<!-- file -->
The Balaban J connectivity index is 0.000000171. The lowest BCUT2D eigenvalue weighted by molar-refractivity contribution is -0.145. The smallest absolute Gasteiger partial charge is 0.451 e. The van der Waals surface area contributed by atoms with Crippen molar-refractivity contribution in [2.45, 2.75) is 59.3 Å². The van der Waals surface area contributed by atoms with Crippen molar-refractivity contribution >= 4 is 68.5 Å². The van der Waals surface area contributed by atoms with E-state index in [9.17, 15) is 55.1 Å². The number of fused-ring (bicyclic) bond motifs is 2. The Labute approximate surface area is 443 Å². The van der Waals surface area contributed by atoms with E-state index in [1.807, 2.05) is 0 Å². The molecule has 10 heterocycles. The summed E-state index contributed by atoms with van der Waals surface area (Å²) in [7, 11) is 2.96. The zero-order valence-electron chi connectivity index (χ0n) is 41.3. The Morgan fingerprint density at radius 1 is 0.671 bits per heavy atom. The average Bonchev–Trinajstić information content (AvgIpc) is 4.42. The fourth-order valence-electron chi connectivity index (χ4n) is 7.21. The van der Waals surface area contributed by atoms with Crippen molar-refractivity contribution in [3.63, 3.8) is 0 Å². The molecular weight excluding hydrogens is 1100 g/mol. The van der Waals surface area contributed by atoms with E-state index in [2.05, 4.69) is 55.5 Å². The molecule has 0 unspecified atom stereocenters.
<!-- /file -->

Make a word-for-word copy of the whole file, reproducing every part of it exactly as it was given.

The Balaban J connectivity index is 0.000000171. The lowest BCUT2D eigenvalue weighted by molar-refractivity contribution is -0.145. The smallest absolute Gasteiger partial charge is 0.451 e. The van der Waals surface area contributed by atoms with Crippen molar-refractivity contribution in [2.45, 2.75) is 59.3 Å². The van der Waals surface area contributed by atoms with Crippen molar-refractivity contribution >= 4 is 68.5 Å². The van der Waals surface area contributed by atoms with E-state index in [9.17, 15) is 55.1 Å². The number of fused-ring (bicyclic) bond motifs is 2. The Labute approximate surface area is 443 Å². The van der Waals surface area contributed by atoms with E-state index in [1.807, 2.05) is 0 Å². The molecule has 10 heterocycles. The summed E-state index contributed by atoms with van der Waals surface area (Å²) in [7, 11) is 2.96. The zero-order valence-electron chi connectivity index (χ0n) is 41.3. The Morgan fingerprint density at radius 1 is 0.671 bits per heavy atom. The average Bonchev–Trinajstić information content (AvgIpc) is 4.42. The fourth-order valence-electron chi connectivity index (χ4n) is 7.21. The van der Waals surface area contributed by atoms with Crippen molar-refractivity contribution in [3.63, 3.8) is 0 Å². The molecular weight excluding hydrogens is 1100 g/mol. The van der Waals surface area contributed by atoms with E-state index in [2.05, 4.69) is 55.5 Å². The molecule has 0 unspecified atom stereocenters.